Dalton Highway Conversations

“Are you packing heat?”
I look up from fiddling with my pannier, perhaps with a look of, huh,didyousayheat?
“Are you packing HEAT?” now with his forefinger pulling an imaginary trigger, pantomime pistol brandished to the sky.
“No,” I chuckle, “I just use hope and pedal like crazy.”
He laughs but looks both genuinely disappointed and earnestly, honestly baffled.
“Oh man, I just got me a .44, can’t wait to go home to shoot it. I wanna get 23 caribou this year.”
“Where’s home?”
“A village that I get to by plane. I got three more weeks at this here job, but then I leave for the winter.”
“Is there a limit on the number of caribou you can get?”
“No, man! I’m pure native Alaskan right here, we can hunt what we want. This job don’t pay me enough to feed my family, you know? Last year I got a lot, this year more.”
“Cool, and then you reach the end of the season?”
“Yeah, like end of October.”
His cigarette, and likely his break, are over.
“Good luck,” he says “Man, I like them tires, like when I was a kid.”

*     *     *

“…Massachusetts,” to the where ya from? question.
The pilot car driver, burly with a beard and ballcap, driving us past construction: “Massachusetts? Huh.”
After a span, and after the joke about there being a “pretty girl” behind every tree of this treeless landscape, and as if it’s not a non-sequitur, he says: “I work in the oilfields in winter.  Did you know that if we drop some oil the amount the size of your thumbnail” — he holds up his thumb — “it has to be reported as an oil spill?”
Looking at him now, pretending that we’ve been talking about this for an amount of time that would make his contribution make sense.
“That’s right.  Three forms to fill out.”
I nod for him to go on.
“You people don’t hear this on the news, do you? You all think that an oil spill is like what’s going on in the Gulf, and then you read that we had 18,000 or whatever oil spills last year in Prudhoe and you people go crazy.  We report everything, we have to because of the environmentalists.  But that’s what going on.  Did you know that?”
I shake my head.
“Or piss on the ice. If a supervisor sees you, first time you get written up, next time it’s six months suspension, you’re gone. Do you chew?”
“Uh, no, mh mh.” He seems a bit startled by this, but hardly misses a beat.
“Well, if you did, same thing.  Or if you had some bad messican food or something and had diarrhea, you can’t go outside. But the bus driver in Denali, he can take a crap right in the bushes! You East Coast people don’t know this stuff.  No give and take, environmentalist just take.”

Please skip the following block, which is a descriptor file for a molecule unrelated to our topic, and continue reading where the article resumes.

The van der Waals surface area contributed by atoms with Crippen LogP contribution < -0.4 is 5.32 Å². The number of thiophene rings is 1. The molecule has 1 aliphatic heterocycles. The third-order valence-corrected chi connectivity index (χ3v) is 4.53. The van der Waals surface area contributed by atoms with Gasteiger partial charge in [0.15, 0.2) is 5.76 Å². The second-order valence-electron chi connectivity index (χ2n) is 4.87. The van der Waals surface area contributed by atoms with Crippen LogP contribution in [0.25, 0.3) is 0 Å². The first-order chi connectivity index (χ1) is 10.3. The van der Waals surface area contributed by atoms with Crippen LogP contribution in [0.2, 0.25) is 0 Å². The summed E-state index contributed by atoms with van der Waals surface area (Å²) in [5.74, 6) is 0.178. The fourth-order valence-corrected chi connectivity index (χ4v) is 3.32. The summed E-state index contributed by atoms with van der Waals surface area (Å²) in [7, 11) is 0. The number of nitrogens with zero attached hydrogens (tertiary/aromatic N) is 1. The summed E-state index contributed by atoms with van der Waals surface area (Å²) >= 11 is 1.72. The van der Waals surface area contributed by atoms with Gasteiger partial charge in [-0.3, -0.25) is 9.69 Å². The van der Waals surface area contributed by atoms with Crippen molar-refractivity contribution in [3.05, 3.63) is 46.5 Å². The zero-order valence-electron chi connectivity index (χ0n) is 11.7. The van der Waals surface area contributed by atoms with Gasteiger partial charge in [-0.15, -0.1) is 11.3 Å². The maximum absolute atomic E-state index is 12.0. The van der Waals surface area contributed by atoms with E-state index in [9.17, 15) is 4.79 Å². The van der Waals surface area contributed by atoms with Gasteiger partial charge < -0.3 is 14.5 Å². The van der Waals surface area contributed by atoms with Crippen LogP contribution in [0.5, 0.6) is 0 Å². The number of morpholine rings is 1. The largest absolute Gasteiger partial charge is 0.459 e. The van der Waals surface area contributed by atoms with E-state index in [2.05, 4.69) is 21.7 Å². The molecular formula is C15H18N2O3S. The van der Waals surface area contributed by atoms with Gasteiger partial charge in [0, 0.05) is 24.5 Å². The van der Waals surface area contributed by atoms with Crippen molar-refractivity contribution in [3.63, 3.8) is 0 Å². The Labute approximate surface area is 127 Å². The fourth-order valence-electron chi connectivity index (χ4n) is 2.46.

I say, “Well, that’s just ridiculous.  I mean, you can see why there have to be some rules, but what you’re saying is silly.”
“I agree with you.  There has to be compromise, people going half way so that we can do our jobs.”
At the end of the ride: “You seem alright, I’ve got no problem you being here.  Just do me a favor and tell people back East what’s really going on.” And then, as he helps unload the pickup truck, he smiles.  “Your bike’s light, not like the Europeans! I ask them, ‘what do you have in there, the kitchen sink?’ and they don’t even get it!”
Laughing, we shake hands.

*     *     *

Along the side of the road, a guy in camo, wearing a backpack, carrying a bow.  One of legions of hunters up here, to a one friendly, quiet, respectful.  Many wholly unselfconsciously ask for information about where the caribou are, hints on where they should relocate.  I offer this factually, to the degree that I can.  Over these days, their sense of stewardship has earned my respect.  I mention the unassuming, unsmug kindness of the people I’ve met in Alaska.
“Yeah, people are real independent up here.”

*     *     *

“There’s this guy in Fairbanks who brings me a van of Japanese tourists every week, I charge them $75 per person!  They all sleep up in the loft in my cabin.”
The cabin, looking at it now, is gorgeous — honey-colored logs, expansive windows, puffing chimney with strong implications of warmth — in a narrowing valley at the edge of Gates of the Arctic National Park.
“I teach ’em to hunt, well sometimes we just shoot the caribou off my front porch, or to drive a 4-wheeler, chop wood.  Today I taught them to use a hydraulic jack! They don’t know anything!  I teach them to roast wieners on the fire, they’ve never done that before and get a real kick out of it. I don’t have a phone or email, though, so if you want to get in touch with me, if you want to stay in the cabin some time, no problem, just call up the Six Robblee’s, it’s a trailer shop in Fairbanks, tell them you want to get a message to Todd, they know me. Then one of the drivers drops off a note at the end of my road here and I’ll call you.”

*     *     *

She’s introduced herself and chatted with firm lucid confidence, visibly tired from the end of a day supervising firefighting helicopter operations on the North Slope. “It’s your taxpayer dollars coming back to you,” she says as she passes along a half-full box of Merlot. “I’m getting flown out of here in a few minutes, and all my guys are gone.  You have it.”